You featured my house. Thank you. I wish the pictures had been taken in spring or summer when the trees and flowers were blooming. I’ve spent over 35 years making my lawn and gardens look beautiful. And thank you for featuring my hometown.
I’ve lived here for 15 years and my home is highlighted in the photos! Amazing neighborhood!
I appreciated your article about Hollywood, PA. It was interesting to learn the history about this section of Abington. The original architect had a unique vision, it remains charming today. Thanks for your inxight.
Surprise, surprise, you noticed us! Hollywood.and surrounding parts of Abington, like Northeast Philly, are so unfashionable that they are invisible from Center City. For the same reason, they cannot be seen from West Mount Airy, or Fishtown, let alone the Main Line.
Interesting article to read. I actually grew up in one of those homes
808 Huntingdon Pike until we moved to Southampton when I was 10 yrs old.
I loved the article. Being a kid I had no idea where or what was Hollywood CA until my teens. It was a wonderful area to grow up in. Cedar Road Elementary School was a central place for kids from Hollywood and Fox Chase Manor to play in.
I always loved the uniqueness of the houses in Hollywood. We would go to Hollywood Drug Store where they had a counter to get ice cream.
Born and raised in Philly and I have never been to this area. Albeit I have lived in California South then North for a cumulative of 35 years. I had a house in Petaluma, California that resembled a few of the ones pictured here. After reading this wonderful article I am sorry I did not see Hollywood Pennsylvania!
I grew up in Hollywood and I really appreciated your article. The houses were unique, they were all masonry walls (made with 2 layers of terra cotta tile) with stucco on the outside. They had virtually full basements and most, if not all, homes had hot water radiant heat. They had casement windows with leaded panes and sunburst windows over the front windows. The fireplaces were well made and worked very well. For my time there, Hollywood was served by Cedar Road School. It was a nice friendly neighborhood w/ 2 local markets.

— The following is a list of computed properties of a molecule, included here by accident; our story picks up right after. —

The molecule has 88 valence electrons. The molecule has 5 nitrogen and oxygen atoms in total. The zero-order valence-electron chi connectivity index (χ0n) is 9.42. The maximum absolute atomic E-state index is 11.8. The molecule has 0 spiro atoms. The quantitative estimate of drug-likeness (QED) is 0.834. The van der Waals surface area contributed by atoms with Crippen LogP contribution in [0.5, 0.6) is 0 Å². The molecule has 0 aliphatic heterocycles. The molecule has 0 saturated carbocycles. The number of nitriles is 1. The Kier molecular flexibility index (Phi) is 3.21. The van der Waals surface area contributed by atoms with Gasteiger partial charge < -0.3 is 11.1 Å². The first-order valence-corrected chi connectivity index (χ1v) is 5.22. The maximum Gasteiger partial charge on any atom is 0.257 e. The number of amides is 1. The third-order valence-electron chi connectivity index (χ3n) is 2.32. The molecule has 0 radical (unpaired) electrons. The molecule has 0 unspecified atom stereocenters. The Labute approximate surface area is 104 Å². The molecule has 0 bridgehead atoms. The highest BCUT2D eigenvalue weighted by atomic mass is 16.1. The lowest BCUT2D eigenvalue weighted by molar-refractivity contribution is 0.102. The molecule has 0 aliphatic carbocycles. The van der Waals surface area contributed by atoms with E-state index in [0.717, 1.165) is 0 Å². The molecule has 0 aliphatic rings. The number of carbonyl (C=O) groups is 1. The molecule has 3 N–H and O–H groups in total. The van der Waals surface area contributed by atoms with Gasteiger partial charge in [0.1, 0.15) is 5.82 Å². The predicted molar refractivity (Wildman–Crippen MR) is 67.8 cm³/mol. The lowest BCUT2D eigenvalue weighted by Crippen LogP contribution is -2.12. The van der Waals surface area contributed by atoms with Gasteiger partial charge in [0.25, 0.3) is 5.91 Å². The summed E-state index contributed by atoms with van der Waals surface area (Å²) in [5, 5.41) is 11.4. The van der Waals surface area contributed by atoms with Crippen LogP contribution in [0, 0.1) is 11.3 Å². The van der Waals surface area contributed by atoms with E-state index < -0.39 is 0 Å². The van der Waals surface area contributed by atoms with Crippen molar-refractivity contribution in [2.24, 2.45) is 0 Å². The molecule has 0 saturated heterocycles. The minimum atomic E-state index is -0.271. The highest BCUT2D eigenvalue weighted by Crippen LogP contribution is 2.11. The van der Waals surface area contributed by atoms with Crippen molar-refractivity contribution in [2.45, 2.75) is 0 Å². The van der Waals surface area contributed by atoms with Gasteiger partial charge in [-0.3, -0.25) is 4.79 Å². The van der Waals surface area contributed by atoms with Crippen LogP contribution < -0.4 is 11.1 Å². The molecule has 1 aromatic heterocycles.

As a kid, my father would take me to Ackers Hardware just up the street. I loved seeing those bungalows.
Very interesting as I grew up in Fox Chase Manor which was only a field in the picture. As a preteen and teen I served the Evening Bulletin to the Manor but had to ride my bike through Hollywood to Rockledge to get the papers and back again every day. When I was 16 I got a job at one of the two grocery stores in Hollywood. Thanks for your time and effort to do this short piece.
I lived at 702 Roseland Ave. in the Manor. We were north of the school while Hollywood was south. Never knew it’s history. Used to walk to both grocery stores(one was Olson’s)to get food but their biz got hurt when the Huntington Valley shopping center open with Penn Fruit. Had to walk thru Hollywood to get there. The shopping center was a big thing at that time. We used to enjoy summer playground during the summer at the school. Knew a lot of people in Hollywood who played with us from the Manor.
I grew up in Mount Airy and worked in the Northeast where I bought my first home.
I passed through this neighborhood while running and errand and was fascinated by the houses and street names. So many people don’t know this neighborhood exists. Thank you for sharing this wonderful article and pictures.
I grew up in West Los Angeles and lived in one of the houses whose style inspired these. Never knew about them till now! (I would post a picture from 1972 if I knew how to do that!)
I grew up at 657 Roseland Avenue in the Manor, back when the zip code was 19111. My family and I still live in the house my grandparents built. I remember the ‘hood when Penn Fruit was there. We also had Baskin Robbins, Dunkin Donuts and Hobbyland in the shopping center!!!
Interesting article to read. Thank you sharing, keep sharing.